DallasCowboys.com Staff Writer
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Wed., Oct. 22, 2014 10:00 AM to 11:00 AM CDT
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Lee Would Love To Stay A Cowboy, But Focus Is On Present
IRVING, Texas – Sean Lee understands where he finds himself now, in a contract year after a season in which he played just six games.
He also knows that two and a half months ago he finally started feeling like himself again, healthy and ready to go after the toe surgery that held him out of the second half of last year. The thought of getting back on the field and playing with his teammates stays on his mind more than the contract that’ll be up at the end of the season.
“I would love to be in Dallas,” Lee said about his future. “I love playing here for this organization. I love playing for these fans, but for me, I don’t even think about it, because I’m so blessed to come out here and play football every day for an organization like this.
“I’m concerned about winning football games. We’ve been 8-8 two years in a row. We haven’t been able to win the big game to get into the playoffs. We have to find a way to be a consistent defense to help us win.”
One way for the defense to find consistency is for the personnel to stay consistent.
The divot Lee’s absence created after he injured his toe in Week 7 was immediately evident, as the team needed to adjust to a new player relaying the defensive signals in Bruce Carter. A few weeks later, the team lost Carter for the year as well.
“Bruce stepped up in an unbelievable way when I left,” Lee said. “He became the guy out there. He was playing well early in the year, but he found a way to play even better. Bruce, we have a ton of expectations for him. I think he can be one of the best linebackers in the league as he continues to improve.”
Both Carter and Lee have dealt with the “injury prone” label, coming off college injuries to be drafted by the Cowboys as second-round picks. Both players have also overcome those college injuries to display immense talent when on the field. Despite missing most of the season, Lee still finished tied for second on the team in interceptions and finished fourth in combined tackles.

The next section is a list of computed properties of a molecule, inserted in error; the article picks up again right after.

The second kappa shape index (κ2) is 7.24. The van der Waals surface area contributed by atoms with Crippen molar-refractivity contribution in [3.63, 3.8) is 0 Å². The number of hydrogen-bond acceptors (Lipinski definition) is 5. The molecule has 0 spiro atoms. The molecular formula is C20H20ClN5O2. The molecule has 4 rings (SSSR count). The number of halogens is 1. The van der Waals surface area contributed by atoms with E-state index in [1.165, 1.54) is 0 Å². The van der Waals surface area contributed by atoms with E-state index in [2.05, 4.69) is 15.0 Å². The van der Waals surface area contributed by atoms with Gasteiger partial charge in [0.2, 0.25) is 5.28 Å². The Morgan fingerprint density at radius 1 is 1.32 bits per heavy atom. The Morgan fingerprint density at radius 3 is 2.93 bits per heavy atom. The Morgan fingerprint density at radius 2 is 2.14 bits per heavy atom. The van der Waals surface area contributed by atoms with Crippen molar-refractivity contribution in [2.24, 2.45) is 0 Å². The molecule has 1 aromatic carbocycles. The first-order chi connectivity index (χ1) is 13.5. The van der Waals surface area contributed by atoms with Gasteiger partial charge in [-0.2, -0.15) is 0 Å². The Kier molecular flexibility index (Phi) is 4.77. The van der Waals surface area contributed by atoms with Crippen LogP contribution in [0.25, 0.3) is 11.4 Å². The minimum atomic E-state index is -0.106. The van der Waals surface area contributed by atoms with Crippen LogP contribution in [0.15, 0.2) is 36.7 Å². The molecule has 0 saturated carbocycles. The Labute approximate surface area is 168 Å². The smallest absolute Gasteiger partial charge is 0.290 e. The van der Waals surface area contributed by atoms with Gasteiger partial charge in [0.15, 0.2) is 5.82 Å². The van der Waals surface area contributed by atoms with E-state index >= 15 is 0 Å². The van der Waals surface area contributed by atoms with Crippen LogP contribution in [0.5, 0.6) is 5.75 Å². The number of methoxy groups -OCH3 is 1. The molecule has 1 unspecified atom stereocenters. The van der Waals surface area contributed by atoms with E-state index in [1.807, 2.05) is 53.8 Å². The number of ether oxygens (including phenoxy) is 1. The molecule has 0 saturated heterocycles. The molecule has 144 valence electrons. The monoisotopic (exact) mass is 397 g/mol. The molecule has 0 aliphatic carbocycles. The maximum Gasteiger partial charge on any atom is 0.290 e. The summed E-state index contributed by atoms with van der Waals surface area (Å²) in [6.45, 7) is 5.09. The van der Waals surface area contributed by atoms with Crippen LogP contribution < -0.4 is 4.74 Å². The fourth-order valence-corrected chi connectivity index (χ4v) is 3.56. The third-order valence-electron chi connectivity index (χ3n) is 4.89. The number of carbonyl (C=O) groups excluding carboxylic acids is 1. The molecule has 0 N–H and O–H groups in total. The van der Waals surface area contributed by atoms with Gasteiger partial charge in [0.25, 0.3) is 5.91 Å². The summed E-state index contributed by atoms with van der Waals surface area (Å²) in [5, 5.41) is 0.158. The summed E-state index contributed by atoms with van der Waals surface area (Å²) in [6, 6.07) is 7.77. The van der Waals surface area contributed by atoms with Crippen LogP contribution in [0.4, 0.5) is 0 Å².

But neither player has played all 16 games in a season since joining the NFL.
Lee stayed steadfast in his rehab in the offseason to ensure he can do just that after feeling his toe snap and bend all the way back to his foot midway through the year against the Panthers.
“I was pulling my toe and trying to feel it and I really couldn’t feel the toe,” Lee recalled. “I stayed in one more play thinking the pain would go away. When I went to take a step, I couldn’t even feel the toe, and I felt a burning sensation.”
That’s when he knew he wasn’t going to shake it off. He said he was never able to stand up on the toe after the injury, and soon after he knew his season had reached an end after seeing a completely torn ligament on the MRI. He went from linebacker to coach, after being told the surgery would keep him out four or five months.
Lee worked to keep that process on the short end so he could be ready when the 2013 season began. In fact, he’s worked since college to do whatever he could to avoid injury, altering his diet and the way he trains. Sometimes, no training can prepare a player for a freak occurrence.
“I think it helped me in a lot of ways, but there’re some injuries you’re never going to avoid,” he said. “I think this toe was one of them. But going forward, I’m still going to go on that same path. I’m trying to avoid injuries, I’m trying to get my body stronger to avoid them.”
He’s been on the field in full capacity and running full speed during Organized Team Activities and minicamp. He deals with post-workout surgery, which he said comes with any surgery, but he also knew a couple months ago he was going to be fine for the start of workouts and the 2013 season.
Lee said he now feels 100 percent as heprepares to switch to the 4-3 defense under the helm of Monte Kiffin. While some players wouldn’t want much change entering a contract year, Lee doesn’t seem to mind.
“I think you have to prove yourself every practice, every day, every year,” he said. “Proving yourself is just something that comes with the job.”